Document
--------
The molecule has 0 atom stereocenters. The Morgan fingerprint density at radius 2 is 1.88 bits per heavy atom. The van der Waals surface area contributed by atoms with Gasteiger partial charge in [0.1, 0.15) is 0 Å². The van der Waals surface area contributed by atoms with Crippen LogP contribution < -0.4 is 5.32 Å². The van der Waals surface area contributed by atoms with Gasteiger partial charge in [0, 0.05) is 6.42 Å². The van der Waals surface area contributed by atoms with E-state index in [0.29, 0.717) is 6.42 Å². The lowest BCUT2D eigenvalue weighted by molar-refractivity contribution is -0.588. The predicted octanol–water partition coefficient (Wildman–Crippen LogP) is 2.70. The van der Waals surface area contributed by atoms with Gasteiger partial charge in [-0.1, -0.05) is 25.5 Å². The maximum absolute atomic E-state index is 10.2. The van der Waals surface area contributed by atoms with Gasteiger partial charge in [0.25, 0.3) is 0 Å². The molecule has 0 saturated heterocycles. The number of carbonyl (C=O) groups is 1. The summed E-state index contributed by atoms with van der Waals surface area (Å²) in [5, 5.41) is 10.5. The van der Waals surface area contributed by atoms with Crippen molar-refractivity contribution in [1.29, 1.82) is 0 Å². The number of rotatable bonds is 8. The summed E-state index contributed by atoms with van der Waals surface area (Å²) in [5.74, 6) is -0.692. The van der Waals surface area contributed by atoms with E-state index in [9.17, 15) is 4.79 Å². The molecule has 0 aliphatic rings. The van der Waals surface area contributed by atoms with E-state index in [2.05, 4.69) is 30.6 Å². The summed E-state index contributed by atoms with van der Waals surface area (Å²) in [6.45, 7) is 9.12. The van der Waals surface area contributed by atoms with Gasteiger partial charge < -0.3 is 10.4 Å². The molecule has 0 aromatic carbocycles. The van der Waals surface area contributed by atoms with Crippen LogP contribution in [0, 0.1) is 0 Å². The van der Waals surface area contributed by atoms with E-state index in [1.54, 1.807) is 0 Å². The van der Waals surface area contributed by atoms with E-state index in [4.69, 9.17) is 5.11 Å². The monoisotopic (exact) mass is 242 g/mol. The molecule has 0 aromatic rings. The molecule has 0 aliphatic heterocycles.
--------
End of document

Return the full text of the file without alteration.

The molecule has 0 atom stereocenters. The Morgan fingerprint density at radius 2 is 1.88 bits per heavy atom. The van der Waals surface area contributed by atoms with Gasteiger partial charge in [0.1, 0.15) is 0 Å². The van der Waals surface area contributed by atoms with Crippen LogP contribution < -0.4 is 5.32 Å². The van der Waals surface area contributed by atoms with Gasteiger partial charge in [0, 0.05) is 6.42 Å². The van der Waals surface area contributed by atoms with E-state index in [0.29, 0.717) is 6.42 Å². The lowest BCUT2D eigenvalue weighted by molar-refractivity contribution is -0.588. The predicted octanol–water partition coefficient (Wildman–Crippen LogP) is 2.70. The van der Waals surface area contributed by atoms with Gasteiger partial charge in [-0.1, -0.05) is 25.5 Å². The maximum absolute atomic E-state index is 10.2. The van der Waals surface area contributed by atoms with Gasteiger partial charge in [0.25, 0.3) is 0 Å². The molecule has 0 saturated heterocycles. The number of carbonyl (C=O) groups is 1. The summed E-state index contributed by atoms with van der Waals surface area (Å²) in [5, 5.41) is 10.5. The van der Waals surface area contributed by atoms with Crippen molar-refractivity contribution in [1.29, 1.82) is 0 Å². The number of rotatable bonds is 8. The summed E-state index contributed by atoms with van der Waals surface area (Å²) in [5.74, 6) is -0.692. The van der Waals surface area contributed by atoms with E-state index in [9.17, 15) is 4.79 Å². The molecule has 0 aliphatic rings. The van der Waals surface area contributed by atoms with E-state index in [2.05, 4.69) is 30.6 Å². The summed E-state index contributed by atoms with van der Waals surface area (Å²) in [6.45, 7) is 9.12. The van der Waals surface area contributed by atoms with Gasteiger partial charge < -0.3 is 10.4 Å². The molecule has 0 aromatic carbocycles. The van der Waals surface area contributed by atoms with Crippen LogP contribution in [0, 0.1) is 0 Å². The van der Waals surface area contributed by atoms with E-state index in [1.54, 1.807) is 0 Å². The van der Waals surface area contributed by atoms with E-state index in [4.69, 9.17) is 5.11 Å². The monoisotopic (exact) mass is 242 g/mol. The molecule has 0 aromatic rings. The molecule has 0 aliphatic heterocycles.